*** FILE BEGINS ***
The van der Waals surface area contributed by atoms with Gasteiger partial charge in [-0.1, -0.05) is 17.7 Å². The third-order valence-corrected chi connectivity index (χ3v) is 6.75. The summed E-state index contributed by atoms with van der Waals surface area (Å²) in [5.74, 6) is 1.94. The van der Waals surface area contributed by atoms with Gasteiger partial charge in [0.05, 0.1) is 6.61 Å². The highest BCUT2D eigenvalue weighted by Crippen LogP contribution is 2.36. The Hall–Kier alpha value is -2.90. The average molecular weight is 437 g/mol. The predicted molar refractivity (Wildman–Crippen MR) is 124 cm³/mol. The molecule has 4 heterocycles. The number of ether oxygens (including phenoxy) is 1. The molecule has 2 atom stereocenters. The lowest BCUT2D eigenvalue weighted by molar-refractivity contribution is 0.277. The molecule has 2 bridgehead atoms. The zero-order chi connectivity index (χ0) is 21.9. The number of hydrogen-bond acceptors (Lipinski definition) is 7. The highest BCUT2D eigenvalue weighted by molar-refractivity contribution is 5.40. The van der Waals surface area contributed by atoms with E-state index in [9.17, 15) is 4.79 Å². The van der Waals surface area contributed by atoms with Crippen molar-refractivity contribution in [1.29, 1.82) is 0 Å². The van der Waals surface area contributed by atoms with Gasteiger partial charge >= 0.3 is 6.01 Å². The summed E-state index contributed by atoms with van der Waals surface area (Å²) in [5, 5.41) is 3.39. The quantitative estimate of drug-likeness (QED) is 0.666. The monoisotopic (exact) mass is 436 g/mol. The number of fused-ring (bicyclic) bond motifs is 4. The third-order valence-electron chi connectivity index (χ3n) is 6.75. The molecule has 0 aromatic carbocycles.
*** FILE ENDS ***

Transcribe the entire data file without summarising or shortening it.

The van der Waals surface area contributed by atoms with Gasteiger partial charge in [-0.1, -0.05) is 17.7 Å². The third-order valence-corrected chi connectivity index (χ3v) is 6.75. The summed E-state index contributed by atoms with van der Waals surface area (Å²) in [5.74, 6) is 1.94. The van der Waals surface area contributed by atoms with Gasteiger partial charge in [0.05, 0.1) is 6.61 Å². The highest BCUT2D eigenvalue weighted by Crippen LogP contribution is 2.36. The Hall–Kier alpha value is -2.90. The average molecular weight is 437 g/mol. The predicted molar refractivity (Wildman–Crippen MR) is 124 cm³/mol. The molecule has 4 heterocycles. The number of ether oxygens (including phenoxy) is 1. The molecule has 2 atom stereocenters. The lowest BCUT2D eigenvalue weighted by molar-refractivity contribution is 0.277. The molecule has 2 bridgehead atoms. The zero-order chi connectivity index (χ0) is 21.9. The number of hydrogen-bond acceptors (Lipinski definition) is 7. The highest BCUT2D eigenvalue weighted by molar-refractivity contribution is 5.40. The van der Waals surface area contributed by atoms with E-state index in [9.17, 15) is 4.79 Å². The van der Waals surface area contributed by atoms with Crippen molar-refractivity contribution in [1.29, 1.82) is 0 Å². The van der Waals surface area contributed by atoms with Gasteiger partial charge >= 0.3 is 6.01 Å². The summed E-state index contributed by atoms with van der Waals surface area (Å²) in [5, 5.41) is 3.39. The quantitative estimate of drug-likeness (QED) is 0.666. The monoisotopic (exact) mass is 436 g/mol. The number of fused-ring (bicyclic) bond motifs is 4. The third-order valence-electron chi connectivity index (χ3n) is 6.75. The molecule has 0 aromatic carbocycles.